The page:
• Original Reporting
  • Sources Cited
  • Subject Specialist
Original Reporting This article contains new, firsthand information uncovered by its reporter(s). This includes directly interviewing sources and research / analysis of primary source documents.
Sources Cited As a news piece, this article cites verifiable, third-party sources which have all been thoroughly fact-checked and deemed credible by the Newsroom in accordance with the Civil Constitution.
Subject Specialist This Newsmaker has been deemed by this Newsroom as having a specialized knowledge of the subject covered in this article.
Canadian geese look for leftovers in a field at Salida, on March 29. Colorado wildlife officials are watching closely as the spring bird migration continues, hoping to avoid the large wild bird kills and mammal crossover deaths from avian flu’s 2022 epidemic. (Michael Booth, The Colorado Sun)

Four mountain lions are among the Colorado mammals felled by a crossover of the avian flu epidemic to larger animals, but state wildlife officials say the trend has slowed even as they warily eye the spring bird migration.

The bird-borne flu has also killed two bobcats, multiple skunks, two red foxes and a bear in Colorado since Jan. 1, according to records kept by the U.S. Department of Agriculture’s Animal and Plant Health Inspection Service. The current outbreak of avian flu has killed thousands of wild birds and required the destruction of millions of egg-laying poultry since early 2022, with Colorado’s mass kills repeated in dozens of states. 

State animal health experts, though, note that the last dead mountain lion was collected Feb. 14, in Grand County. A skunk in Chaffee County was confirmed as an avian flu death April 3. But before that, 

the last mammal recorded as an avian flu crossover death was a skunk collected March 2 in Larimer County. 

A bear was discovered in Huerfano County in early January. Experts believe the mammals acquire avian flu by feeding on bird carcasses infected with the “highly pathogenic” version of the flu now circulating throughout the country. Crossover to humans in the current outbreak has been extremely rare so far. 

After mass deaths of snow geese near Eastern Plains reservoirs in the fall, no new multiple deaths of wild birds have been recorded. Raptor experts feared in late fall that the avian flu deaths of a handful of bald eagles and great horned owls could indicate a threat to species with few numbers to spare.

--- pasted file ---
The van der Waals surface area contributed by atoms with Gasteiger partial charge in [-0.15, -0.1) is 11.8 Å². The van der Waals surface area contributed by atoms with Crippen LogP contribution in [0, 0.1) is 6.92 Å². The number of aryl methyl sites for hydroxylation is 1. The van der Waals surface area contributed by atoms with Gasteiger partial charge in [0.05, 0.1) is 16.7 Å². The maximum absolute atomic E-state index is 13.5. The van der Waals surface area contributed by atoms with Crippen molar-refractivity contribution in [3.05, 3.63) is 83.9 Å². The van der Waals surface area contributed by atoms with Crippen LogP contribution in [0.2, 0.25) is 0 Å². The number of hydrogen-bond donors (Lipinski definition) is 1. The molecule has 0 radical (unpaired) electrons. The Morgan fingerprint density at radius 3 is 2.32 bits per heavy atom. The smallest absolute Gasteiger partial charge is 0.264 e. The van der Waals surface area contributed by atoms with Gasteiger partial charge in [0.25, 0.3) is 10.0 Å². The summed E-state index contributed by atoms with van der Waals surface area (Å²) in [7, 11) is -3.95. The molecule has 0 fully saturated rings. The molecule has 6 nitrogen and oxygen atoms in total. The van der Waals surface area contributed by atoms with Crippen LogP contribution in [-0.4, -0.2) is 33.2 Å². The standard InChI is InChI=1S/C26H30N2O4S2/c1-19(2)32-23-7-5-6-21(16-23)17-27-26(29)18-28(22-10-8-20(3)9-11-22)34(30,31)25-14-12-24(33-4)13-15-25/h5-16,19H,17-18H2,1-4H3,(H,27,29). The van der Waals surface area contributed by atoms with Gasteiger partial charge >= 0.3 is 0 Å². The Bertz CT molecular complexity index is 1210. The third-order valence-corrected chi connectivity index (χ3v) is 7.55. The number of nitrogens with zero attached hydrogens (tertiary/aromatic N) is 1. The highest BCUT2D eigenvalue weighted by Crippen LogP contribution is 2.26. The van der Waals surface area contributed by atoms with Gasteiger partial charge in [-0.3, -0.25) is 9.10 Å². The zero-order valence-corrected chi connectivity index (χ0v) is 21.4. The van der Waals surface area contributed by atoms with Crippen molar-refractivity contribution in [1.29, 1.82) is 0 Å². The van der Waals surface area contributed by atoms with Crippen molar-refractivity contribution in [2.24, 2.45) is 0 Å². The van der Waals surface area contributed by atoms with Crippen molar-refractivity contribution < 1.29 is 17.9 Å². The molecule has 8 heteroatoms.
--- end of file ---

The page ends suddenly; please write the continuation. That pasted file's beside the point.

Arizona authorities last week announced the deaths of three endangered California condors from avian flu, and they are testing five other carcasses for the illness, according to The Associated Press. The big birds were part of a flock that spends part of the year in Grand Canyon National Park, and their cases are being handled by the National Park Service. 

Colorado, however, has not recorded any eagle deaths since late in 2022.  

Colorado residents are asked not to touch or approach bird or mammal carcasses they see in the open, or to approach animals showing signs of the disease such as confusion or odd, circling movements. Colorado Parks and Wildlife takes calls but does not test every carcass it learns about. They do continue to track any mass deaths in wild flocks. 

Wildlife officers collect carcasses when practical and lab tests help Colorado officials track the course of the outbreak across counties. Once a species has one confirmed avian flu death in one county during one season, officials consider that area affected by the epidemic and do not always test more animals from that area. 

With mass wild bird deaths and enormous poultry kills in 2022, Colorado bird experts braced for more damage once spring migration brought more birds back to the state and grouping vulnerable flocks. But spring migration is well underway, and reports are not increasing, said Colorado Parks and Wildlife Health Program Supervisor Mary Wood.

“We’ve got birds migrating March to May. So we’re right in the middle of our spring migration. It’s hard to know what we’re going to see moving forward, but it has been interesting to see a drop in cases,” Wood said.


“We have not seen any kind of really big mortality events like we did last fall. So that’s good news. We’re going to call that a win,” she said. 

There’s still a chance of migrating birds mixing with more mammals as the weather thaws. There also is the possibility of more carcass discoveries as Colorado’s historically deep snowpack melts. 

“We aren’t seeing every single case that occurs,” Wood said. “There certainly are a number of more cases that go unseen. So that makes it difficult to determine the true scale and magnitude of what’s occurring on the landscape.”

Michael Booth is the Sun’s environment writer, and co-author of the Sun’s weekly climate and health newsletter The Temperature. He is co-author with Jennifer Brown of the Colorado Book Award-winning food safety investigation “Eating Dangerously.” Booth was part of teams that won two Pulitzer Prizes for breaking news. He also writes frequently about inexplicable obsessions that include tamarisk, black-footed ferrets and tire fires. Booth also serves as the underpaid driver for four children, and plans to eventually hike every inch of Colorado.